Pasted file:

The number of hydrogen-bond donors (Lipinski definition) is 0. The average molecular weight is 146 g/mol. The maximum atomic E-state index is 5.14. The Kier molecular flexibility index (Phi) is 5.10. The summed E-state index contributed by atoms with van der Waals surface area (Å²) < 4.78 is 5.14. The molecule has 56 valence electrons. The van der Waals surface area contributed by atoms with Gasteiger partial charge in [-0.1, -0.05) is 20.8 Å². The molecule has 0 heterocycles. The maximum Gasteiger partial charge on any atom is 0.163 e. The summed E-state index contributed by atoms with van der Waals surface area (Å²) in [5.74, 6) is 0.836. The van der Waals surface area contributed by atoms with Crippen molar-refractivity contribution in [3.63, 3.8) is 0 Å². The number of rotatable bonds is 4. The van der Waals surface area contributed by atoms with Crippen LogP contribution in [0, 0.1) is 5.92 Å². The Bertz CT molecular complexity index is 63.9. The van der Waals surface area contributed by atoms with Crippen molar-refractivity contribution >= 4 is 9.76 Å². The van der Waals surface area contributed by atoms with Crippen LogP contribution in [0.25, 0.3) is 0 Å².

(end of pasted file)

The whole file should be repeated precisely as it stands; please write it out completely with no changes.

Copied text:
The number of hydrogen-bond donors (Lipinski definition) is 0. The average molecular weight is 146 g/mol. The maximum atomic E-state index is 5.14. The Kier molecular flexibility index (Phi) is 5.10. The summed E-state index contributed by atoms with van der Waals surface area (Å²) < 4.78 is 5.14. The molecule has 56 valence electrons. The van der Waals surface area contributed by atoms with Gasteiger partial charge in [-0.1, -0.05) is 20.8 Å². The molecule has 0 heterocycles. The maximum Gasteiger partial charge on any atom is 0.163 e. The summed E-state index contributed by atoms with van der Waals surface area (Å²) in [5.74, 6) is 0.836. The van der Waals surface area contributed by atoms with Crippen molar-refractivity contribution in [3.63, 3.8) is 0 Å². The number of rotatable bonds is 4. The van der Waals surface area contributed by atoms with Crippen LogP contribution in [0, 0.1) is 5.92 Å². The Bertz CT molecular complexity index is 63.9. The van der Waals surface area contributed by atoms with Crippen molar-refractivity contribution >= 4 is 9.76 Å². The van der Waals surface area contributed by atoms with Crippen LogP contribution in [0.25, 0.3) is 0 Å².